Sadık Güleç/ DUVAR
Istanbul’s Şehir University, known for its close affiliation with former Prime Minister Ahmet Davutoğlu from the start, has recently became the subject of controversy. Amid a feud with President Recep Tayyip Erdoğan, ex-prominent figures of the ruling Justice and Development Party (AKP) such as Davutoğlu and other former Finance Minister Mehmet Şimşek and former Economy Minister Ali Babacan. Babacan and Davutoğlu have split from the AKP. Davutoğlu officially formed his party this week and Babacan to do so before the year’s end.
During an AKP meeting held in Istanbul, Erdoğan accused Davutoğlu of illegally acquiring state-owned land for the university. The president also accused Babacan, Şimşek and former Transportation Minister Feridun Bilgin of being involved in the process. He claimed they tried to defraud the state-run Halkbank by taking out large loans, which they did not pay back.
Prior to Erdoğan’s allegations, seizure procedures had began against the university based on the grounds that the school had not paid its loans to Halkbank. Meanwhile, the Turkish Chamber of Architects filed a lawsuit against the university over the land in question, which used to house a state-run liquor factory on the Anatolian side of Istanbul. Turkey’s Supreme Court issued a stay of execution in the case, and Halkbank leaned on this decision to indicate the mortgages for the university’s buildings on the land, and seized all of the borrower university’s assets it held in the bank.
The Foundation for Sciences and Arts, co-founded by Davutoğlu, applied to the Ministry of Finance to acquire the land for Şehir University, though the ministry replied by saying that since it did not own the land, it could not allot it to the foundation for the university. The Ministry of Finance, citing debts owed to it by the formerly state-run Tekel liquor company that once operated on the land, then transferred it to the Treasury. Shortly afterward, Şehir University reapplied to the Ministry of Finance, and the land was put up to tender. The university was the only party joining the tender, and acquired the land, which covers a size of 300,000 square meters, at the cost of 2,972,000 TL.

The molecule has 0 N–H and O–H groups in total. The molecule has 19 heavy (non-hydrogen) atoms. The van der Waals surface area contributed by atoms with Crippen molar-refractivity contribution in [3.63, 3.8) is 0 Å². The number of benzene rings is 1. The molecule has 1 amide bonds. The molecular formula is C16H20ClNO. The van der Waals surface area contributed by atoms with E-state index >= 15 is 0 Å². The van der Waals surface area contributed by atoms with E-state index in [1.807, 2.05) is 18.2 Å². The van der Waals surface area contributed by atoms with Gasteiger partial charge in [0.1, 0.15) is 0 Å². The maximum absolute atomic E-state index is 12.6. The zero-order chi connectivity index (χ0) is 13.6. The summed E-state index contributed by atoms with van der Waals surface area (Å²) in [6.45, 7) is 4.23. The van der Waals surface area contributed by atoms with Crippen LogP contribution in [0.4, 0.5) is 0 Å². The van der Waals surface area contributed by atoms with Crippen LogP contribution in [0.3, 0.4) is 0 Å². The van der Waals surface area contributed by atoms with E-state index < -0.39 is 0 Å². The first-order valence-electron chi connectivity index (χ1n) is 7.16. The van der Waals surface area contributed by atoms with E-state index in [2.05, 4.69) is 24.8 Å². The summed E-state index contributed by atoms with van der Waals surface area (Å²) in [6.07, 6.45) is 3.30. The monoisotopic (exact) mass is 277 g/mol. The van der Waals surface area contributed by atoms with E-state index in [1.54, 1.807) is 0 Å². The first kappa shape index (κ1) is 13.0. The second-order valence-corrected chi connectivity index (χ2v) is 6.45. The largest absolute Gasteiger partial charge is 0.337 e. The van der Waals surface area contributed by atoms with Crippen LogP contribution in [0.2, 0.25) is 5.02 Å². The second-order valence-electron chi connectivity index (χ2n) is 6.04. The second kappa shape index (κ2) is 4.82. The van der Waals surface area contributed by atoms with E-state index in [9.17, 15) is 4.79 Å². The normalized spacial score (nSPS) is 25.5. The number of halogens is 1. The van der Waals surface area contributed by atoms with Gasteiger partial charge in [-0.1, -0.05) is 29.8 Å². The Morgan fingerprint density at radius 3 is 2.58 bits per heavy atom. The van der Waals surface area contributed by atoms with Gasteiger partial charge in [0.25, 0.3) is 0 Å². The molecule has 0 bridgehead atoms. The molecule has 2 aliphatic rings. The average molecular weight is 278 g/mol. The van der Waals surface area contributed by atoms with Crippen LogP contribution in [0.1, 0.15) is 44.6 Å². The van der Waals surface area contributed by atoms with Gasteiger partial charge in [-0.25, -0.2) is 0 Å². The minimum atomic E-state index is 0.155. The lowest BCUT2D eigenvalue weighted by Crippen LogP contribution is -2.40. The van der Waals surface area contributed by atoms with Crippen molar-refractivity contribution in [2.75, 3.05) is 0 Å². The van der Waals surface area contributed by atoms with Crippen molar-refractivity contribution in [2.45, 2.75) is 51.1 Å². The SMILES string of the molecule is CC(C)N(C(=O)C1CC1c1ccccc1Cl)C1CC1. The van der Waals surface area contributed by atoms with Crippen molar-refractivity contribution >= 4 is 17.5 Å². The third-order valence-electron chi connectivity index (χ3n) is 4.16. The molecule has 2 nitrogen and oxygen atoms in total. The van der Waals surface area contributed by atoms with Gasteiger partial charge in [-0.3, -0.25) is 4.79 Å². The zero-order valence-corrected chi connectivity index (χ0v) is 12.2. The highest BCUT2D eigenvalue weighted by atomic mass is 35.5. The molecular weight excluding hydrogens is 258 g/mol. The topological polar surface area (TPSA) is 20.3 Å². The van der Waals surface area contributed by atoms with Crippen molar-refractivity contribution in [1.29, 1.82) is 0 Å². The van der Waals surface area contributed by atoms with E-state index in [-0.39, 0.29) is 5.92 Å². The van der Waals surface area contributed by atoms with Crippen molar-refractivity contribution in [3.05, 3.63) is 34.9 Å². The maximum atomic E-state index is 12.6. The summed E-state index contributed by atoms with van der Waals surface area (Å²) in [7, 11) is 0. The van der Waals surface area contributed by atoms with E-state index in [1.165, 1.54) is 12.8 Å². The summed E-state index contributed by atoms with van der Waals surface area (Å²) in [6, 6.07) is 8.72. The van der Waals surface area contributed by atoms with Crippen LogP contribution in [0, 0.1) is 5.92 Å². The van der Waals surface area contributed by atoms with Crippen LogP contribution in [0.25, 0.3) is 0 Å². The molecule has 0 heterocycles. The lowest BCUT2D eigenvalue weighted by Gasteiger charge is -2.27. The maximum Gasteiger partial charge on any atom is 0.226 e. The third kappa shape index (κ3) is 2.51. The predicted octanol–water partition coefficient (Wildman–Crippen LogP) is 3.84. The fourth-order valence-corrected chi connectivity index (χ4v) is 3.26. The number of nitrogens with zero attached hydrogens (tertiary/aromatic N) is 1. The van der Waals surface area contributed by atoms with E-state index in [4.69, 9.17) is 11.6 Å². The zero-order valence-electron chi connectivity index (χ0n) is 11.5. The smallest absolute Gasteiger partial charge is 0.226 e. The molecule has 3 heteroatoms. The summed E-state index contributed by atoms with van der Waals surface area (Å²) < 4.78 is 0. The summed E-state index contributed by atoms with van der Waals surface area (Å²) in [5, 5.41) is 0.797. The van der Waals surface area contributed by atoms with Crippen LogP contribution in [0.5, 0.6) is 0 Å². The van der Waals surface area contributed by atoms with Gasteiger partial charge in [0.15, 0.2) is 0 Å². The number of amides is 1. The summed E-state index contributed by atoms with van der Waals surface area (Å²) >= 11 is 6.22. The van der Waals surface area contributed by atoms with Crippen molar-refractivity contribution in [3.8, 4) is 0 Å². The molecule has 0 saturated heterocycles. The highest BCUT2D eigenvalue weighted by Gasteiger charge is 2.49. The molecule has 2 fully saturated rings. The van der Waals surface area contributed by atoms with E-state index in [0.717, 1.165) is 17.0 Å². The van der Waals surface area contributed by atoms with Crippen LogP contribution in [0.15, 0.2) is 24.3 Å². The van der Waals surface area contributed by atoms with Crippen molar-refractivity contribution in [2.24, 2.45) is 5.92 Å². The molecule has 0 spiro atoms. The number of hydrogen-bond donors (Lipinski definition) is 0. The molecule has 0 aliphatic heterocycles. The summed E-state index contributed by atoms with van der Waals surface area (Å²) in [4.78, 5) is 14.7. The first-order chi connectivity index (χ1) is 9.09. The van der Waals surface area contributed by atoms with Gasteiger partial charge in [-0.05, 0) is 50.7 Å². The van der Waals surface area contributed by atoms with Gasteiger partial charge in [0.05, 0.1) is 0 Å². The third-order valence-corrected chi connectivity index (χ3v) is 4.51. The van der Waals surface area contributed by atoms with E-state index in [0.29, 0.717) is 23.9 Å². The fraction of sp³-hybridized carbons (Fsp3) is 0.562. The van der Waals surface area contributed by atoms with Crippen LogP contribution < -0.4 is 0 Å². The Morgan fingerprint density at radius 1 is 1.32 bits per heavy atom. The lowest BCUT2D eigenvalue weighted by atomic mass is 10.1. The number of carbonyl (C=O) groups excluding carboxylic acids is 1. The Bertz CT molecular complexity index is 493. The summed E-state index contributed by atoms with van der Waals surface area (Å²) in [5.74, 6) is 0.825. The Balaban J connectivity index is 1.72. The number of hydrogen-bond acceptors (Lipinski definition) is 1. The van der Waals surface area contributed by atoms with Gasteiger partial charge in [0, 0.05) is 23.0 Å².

The university prepared a zoning plan for the land, which was approved in a majority vote by the Istanbul Greater City Municipality (İBB). The Istanbul Chamber of Architects filed a lawsuit in opposition to the plan, trying to halt its implementation by having the Tekel factory building and other buildings on the land be granted with protected status. Still, the chamber lost the case. As the trial was ongoing, an area totalling 400,000 square meters was transferred to Şehir University free of charge, while the Istanbul Chamber of Architects insisted it was illegal for the Treasury to transfer property it owns to private universities free of charge.
The transfer of this large stretch of land and the buildings located in it to the university was conducted by the Privatization Administration in 2013 and 2014, based on two decisions approved by the administration’s high board. At the time, then-Prime Minister Erdoğan was the head of the board, the other members being Ali Babacan, Mehmet Şimşek, former Prime Minister Binali Yıldırım, and former Environment and City Planning Minister Erdoğan Bayraktar.
Yet the allocation was cancelled in 2014 after a case was filed in the Supreme Court. But in 2015, while Davutoğlu was Prime Minister and head of the Privatization Administration’s high board, he made the decision to transfer the buildings on the land to the university free of charge. It was that decision that has since prompted Erdoğan’s recent criticism in light of the major falling out between the two, as the high board at the time included Babacan, Şimşek, Bilgin, and former Environment and City Planning Minister İdris Güllüce, the only member that Erdoğan has not called out by name in his recent speech.